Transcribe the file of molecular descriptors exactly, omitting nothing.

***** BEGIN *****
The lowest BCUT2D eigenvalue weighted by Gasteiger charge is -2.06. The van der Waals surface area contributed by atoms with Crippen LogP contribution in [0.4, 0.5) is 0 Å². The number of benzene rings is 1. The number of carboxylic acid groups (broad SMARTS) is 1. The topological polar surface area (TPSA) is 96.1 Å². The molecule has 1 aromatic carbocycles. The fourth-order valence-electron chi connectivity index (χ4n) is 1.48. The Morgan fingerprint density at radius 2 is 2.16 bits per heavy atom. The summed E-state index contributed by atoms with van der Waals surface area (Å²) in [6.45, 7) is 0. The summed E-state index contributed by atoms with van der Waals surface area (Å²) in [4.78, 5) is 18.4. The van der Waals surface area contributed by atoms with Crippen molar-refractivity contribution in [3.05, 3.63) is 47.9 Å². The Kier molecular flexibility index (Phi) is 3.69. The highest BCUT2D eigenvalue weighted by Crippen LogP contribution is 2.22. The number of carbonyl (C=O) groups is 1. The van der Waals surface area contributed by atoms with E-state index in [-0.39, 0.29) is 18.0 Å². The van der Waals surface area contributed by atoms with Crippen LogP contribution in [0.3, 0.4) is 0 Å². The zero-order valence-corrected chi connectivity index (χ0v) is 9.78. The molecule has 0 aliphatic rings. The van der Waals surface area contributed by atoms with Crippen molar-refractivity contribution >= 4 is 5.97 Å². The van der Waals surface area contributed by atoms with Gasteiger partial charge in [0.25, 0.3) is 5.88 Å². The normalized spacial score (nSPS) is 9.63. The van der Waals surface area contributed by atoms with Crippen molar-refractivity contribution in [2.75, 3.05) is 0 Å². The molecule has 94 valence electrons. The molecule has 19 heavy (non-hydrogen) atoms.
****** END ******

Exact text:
The lowest BCUT2D eigenvalue weighted by Gasteiger charge is -2.06. The van der Waals surface area contributed by atoms with Crippen LogP contribution in [0.4, 0.5) is 0 Å². The number of benzene rings is 1. The number of carboxylic acid groups (broad SMARTS) is 1. The topological polar surface area (TPSA) is 96.1 Å². The molecule has 1 aromatic carbocycles. The fourth-order valence-electron chi connectivity index (χ4n) is 1.48. The Morgan fingerprint density at radius 2 is 2.16 bits per heavy atom. The summed E-state index contributed by atoms with van der Waals surface area (Å²) in [6.45, 7) is 0. The summed E-state index contributed by atoms with van der Waals surface area (Å²) in [4.78, 5) is 18.4. The van der Waals surface area contributed by atoms with Crippen molar-refractivity contribution in [3.05, 3.63) is 47.9 Å². The Kier molecular flexibility index (Phi) is 3.69. The highest BCUT2D eigenvalue weighted by Crippen LogP contribution is 2.22. The number of carbonyl (C=O) groups is 1. The van der Waals surface area contributed by atoms with E-state index in [-0.39, 0.29) is 18.0 Å². The van der Waals surface area contributed by atoms with Crippen LogP contribution in [0.3, 0.4) is 0 Å². The zero-order valence-corrected chi connectivity index (χ0v) is 9.78. The molecule has 0 aliphatic rings. The van der Waals surface area contributed by atoms with Crippen molar-refractivity contribution >= 4 is 5.97 Å². The van der Waals surface area contributed by atoms with Gasteiger partial charge in [0.25, 0.3) is 5.88 Å². The normalized spacial score (nSPS) is 9.63. The van der Waals surface area contributed by atoms with Crippen molar-refractivity contribution in [2.75, 3.05) is 0 Å². The molecule has 94 valence electrons. The molecule has 19 heavy (non-hydrogen) atoms.